Sunday, May 24, 2015

Graduation Speech

Your Beatitude, reverend fathers, fellow students, brothers and sisters: it is a great honor and a blessing to be here with you today. Out of the many people who have given me their support, I would like to thank Fr. Luke and Fr. Ephraim, my instructors and fellow seminarians, friends in Hawaii and San Francisco, and, of course, my family: my parents, Keith and Maria Martin, my younger brother, Christian, and my sisters, Po‘okela and Isabella. They unfortunately were not able to be here to celebrate with me, but will be watching this on video later.

The first time I visited Jordanville was nearly six years ago for the Summer Liturgical Music Program. The trees were a verdant green, just like they are today, and I almost felt that I was in the Shire and that I was going to run into a hobbit at any moment. Fr. Luke, who had heard that I was interested in seminary, took me by the elbow and led me to his office, where he gave me a seminary catalog. It took a year for me to finally decide to go to seminary, because it was such a big step to live for five years somewhere in the middle of upstate New York.

I entered Jordanville with a great deal of expectations and fears, mostly involving getting up at five-thirty in the morning. My original intention was actually just to stay for two years and move on to whatever came next. Well, five years later, here I am! Whatever the case, my entire life seemed to be shifting gears and changing course. I experienced many things for the first time. My first experience in the altar was here, and I was quite awkward and clumsy as a first-year. At one time, while I was trying to balance a candle in one hand and an analogion in the other, my hair caught fire. The other altar-server, who knew little English, would for quite a while afterward point at me and say, “John, fire!” Another new experience was my taste of fish holodets. For those of you who have not had the pleasure of trying this Jordanville delicacy, it consists of pureed fish suspended in savory gelatin. We have it every Pascha and Christmas. To put it lightly, it was an acquired taste, but for some strange reason it seemed to get better and better with each passing year. Finally, two years ago I went to Russia for the first time with a youth choir. Since I was a part of the seminary choir, I had the opportunity to take part in this all-expenses-paid trip. We had a whirlwind tour of Russia, going to Moscow, then St. Petersburg, and then Moscow again, all in the course of a week.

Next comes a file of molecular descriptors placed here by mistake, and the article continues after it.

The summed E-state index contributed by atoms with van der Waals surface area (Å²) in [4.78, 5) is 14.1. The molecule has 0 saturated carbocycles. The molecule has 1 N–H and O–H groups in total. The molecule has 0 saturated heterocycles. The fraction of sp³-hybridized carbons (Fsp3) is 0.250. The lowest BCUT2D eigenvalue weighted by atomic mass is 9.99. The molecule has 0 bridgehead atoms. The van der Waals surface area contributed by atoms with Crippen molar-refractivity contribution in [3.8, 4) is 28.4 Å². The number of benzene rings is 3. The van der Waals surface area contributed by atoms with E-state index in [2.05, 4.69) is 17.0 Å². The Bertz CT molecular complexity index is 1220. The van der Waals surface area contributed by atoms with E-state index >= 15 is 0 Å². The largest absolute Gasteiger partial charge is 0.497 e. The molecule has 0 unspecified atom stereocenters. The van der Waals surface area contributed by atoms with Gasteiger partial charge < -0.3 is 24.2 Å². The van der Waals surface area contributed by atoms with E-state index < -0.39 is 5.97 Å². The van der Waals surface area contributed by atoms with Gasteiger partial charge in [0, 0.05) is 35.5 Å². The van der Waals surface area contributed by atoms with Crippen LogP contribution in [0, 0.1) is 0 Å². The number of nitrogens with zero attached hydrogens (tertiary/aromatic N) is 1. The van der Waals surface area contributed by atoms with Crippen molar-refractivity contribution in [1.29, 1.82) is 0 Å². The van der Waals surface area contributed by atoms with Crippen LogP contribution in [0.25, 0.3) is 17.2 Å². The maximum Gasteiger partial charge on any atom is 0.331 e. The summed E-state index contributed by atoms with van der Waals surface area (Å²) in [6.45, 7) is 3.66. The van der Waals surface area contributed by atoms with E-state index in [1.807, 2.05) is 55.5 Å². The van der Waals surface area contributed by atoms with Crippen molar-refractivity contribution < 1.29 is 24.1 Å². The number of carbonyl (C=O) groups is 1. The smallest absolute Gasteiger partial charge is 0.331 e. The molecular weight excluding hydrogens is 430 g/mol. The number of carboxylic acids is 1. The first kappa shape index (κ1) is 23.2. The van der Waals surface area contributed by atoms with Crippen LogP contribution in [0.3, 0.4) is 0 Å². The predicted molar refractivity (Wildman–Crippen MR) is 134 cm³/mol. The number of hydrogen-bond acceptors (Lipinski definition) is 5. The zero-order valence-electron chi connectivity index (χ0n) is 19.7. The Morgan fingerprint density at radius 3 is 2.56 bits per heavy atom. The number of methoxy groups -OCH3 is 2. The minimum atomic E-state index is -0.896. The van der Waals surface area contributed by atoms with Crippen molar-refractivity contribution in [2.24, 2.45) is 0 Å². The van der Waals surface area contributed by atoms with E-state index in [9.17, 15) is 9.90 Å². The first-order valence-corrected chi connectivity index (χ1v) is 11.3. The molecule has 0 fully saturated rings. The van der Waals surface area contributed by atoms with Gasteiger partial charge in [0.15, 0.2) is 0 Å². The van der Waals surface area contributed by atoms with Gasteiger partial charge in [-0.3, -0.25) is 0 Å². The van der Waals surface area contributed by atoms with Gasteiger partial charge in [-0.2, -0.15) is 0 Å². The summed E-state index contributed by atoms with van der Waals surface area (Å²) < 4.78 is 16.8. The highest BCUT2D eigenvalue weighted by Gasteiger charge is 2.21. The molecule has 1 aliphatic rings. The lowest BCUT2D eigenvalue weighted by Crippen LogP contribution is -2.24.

After the initial excitement of novelty wore off, I began to realize that coming here had not automatically changed me, and that the Uncreated Light didn't suddenly burst from my face the day I stepped into my dorm room. The same thing applied to my schoolmates: everyone was here with their own strengths and weaknesses. Sometimes they got on my nerves, and sometimes I got on theirs. But in the end, I thought of my fellow seminarians as “a happy few,” a band of brothers. There were five people in my first-year class: David from Texas, Jason from Walla Walla, Washington, Srdjan the Serb from Chicago, Stojanche from Macedonia, and me. We each had our own opinions and personalities, and we oftentimes clashed with one another, but in so doing we became more well-rounded people. We were like potatoes being poured into the potato-peeling machine; we bounced off each other, but in the end came out washed and neatly peeled. Now there are only three of us left: Stojanche, me, and Ilija, who started a year later but put in the valiant effort to catch up with us. David and Jason went on to become monastics at Holy Cross Monastery in West Virginia. Fr. David is a rassophore monk, and Jason is now known as Hierodeacon Paisios. As for Srdjan, his bishop sent him to Moscow Theological Seminary, where he was also tonsured a monk. When he told me of his decision to become a monk, I said to him, “What, are we all going to become monks now!?” Now he’s Hieromonk Sergius. Even though we are separated by great distances, I still think of them as my fellow seminarians and brothers in Christ.

For those of you who are continuing on your seminary journey, I would like to say: hang on. I know that sometimes you’ll have your bad days. There were many days when I felt frustrated and longed for the beaches of Waikīkī. But with God’s help, you’ll make it, and years from now, when you look back at your time here, I hope you will remember the valuable lessons you learned, in class, in school, and among yourselves. I myself will treasure the memories I made here for the tomorrows to come. Thank you.